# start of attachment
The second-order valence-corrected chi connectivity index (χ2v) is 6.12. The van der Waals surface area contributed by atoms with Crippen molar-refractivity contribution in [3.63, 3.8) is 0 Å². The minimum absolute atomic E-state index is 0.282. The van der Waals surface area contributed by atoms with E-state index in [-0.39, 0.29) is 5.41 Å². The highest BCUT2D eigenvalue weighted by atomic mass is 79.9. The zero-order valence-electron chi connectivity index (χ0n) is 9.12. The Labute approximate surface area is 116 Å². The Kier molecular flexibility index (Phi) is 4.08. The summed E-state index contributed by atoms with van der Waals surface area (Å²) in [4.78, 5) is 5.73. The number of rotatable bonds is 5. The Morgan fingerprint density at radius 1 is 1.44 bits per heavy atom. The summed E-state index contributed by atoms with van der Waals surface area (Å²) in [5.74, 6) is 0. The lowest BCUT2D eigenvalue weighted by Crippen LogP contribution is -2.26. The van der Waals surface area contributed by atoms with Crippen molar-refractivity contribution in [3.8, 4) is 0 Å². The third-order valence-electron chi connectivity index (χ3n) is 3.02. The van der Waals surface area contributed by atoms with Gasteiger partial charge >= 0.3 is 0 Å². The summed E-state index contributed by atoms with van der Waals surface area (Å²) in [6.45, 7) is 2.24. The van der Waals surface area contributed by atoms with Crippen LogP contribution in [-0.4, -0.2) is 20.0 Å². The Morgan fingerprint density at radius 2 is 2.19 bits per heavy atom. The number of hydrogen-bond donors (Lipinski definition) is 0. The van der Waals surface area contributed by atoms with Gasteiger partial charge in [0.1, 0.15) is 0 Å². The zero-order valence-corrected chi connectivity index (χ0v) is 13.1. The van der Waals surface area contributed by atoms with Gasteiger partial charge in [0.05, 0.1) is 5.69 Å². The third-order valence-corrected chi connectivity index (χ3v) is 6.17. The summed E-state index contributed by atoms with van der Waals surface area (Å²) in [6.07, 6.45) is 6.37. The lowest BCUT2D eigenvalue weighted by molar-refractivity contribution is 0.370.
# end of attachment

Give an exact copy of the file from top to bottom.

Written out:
The second-order valence-corrected chi connectivity index (χ2v) is 6.12. The van der Waals surface area contributed by atoms with Crippen molar-refractivity contribution in [3.63, 3.8) is 0 Å². The minimum absolute atomic E-state index is 0.282. The van der Waals surface area contributed by atoms with E-state index in [-0.39, 0.29) is 5.41 Å². The highest BCUT2D eigenvalue weighted by atomic mass is 79.9. The zero-order valence-electron chi connectivity index (χ0n) is 9.12. The Labute approximate surface area is 116 Å². The Kier molecular flexibility index (Phi) is 4.08. The summed E-state index contributed by atoms with van der Waals surface area (Å²) in [4.78, 5) is 5.73. The number of rotatable bonds is 5. The Morgan fingerprint density at radius 1 is 1.44 bits per heavy atom. The summed E-state index contributed by atoms with van der Waals surface area (Å²) in [5.74, 6) is 0. The lowest BCUT2D eigenvalue weighted by Crippen LogP contribution is -2.26. The van der Waals surface area contributed by atoms with Crippen molar-refractivity contribution in [3.8, 4) is 0 Å². The third-order valence-electron chi connectivity index (χ3n) is 3.02. The van der Waals surface area contributed by atoms with Gasteiger partial charge >= 0.3 is 0 Å². The summed E-state index contributed by atoms with van der Waals surface area (Å²) in [6.45, 7) is 2.24. The van der Waals surface area contributed by atoms with Crippen LogP contribution in [-0.4, -0.2) is 20.0 Å². The Morgan fingerprint density at radius 2 is 2.19 bits per heavy atom. The number of hydrogen-bond donors (Lipinski definition) is 0. The van der Waals surface area contributed by atoms with Gasteiger partial charge in [0.1, 0.15) is 0 Å². The zero-order valence-corrected chi connectivity index (χ0v) is 13.1. The van der Waals surface area contributed by atoms with Gasteiger partial charge in [0.05, 0.1) is 5.69 Å². The third-order valence-corrected chi connectivity index (χ3v) is 6.17. The summed E-state index contributed by atoms with van der Waals surface area (Å²) in [6.07, 6.45) is 6.37. The lowest BCUT2D eigenvalue weighted by molar-refractivity contribution is 0.370.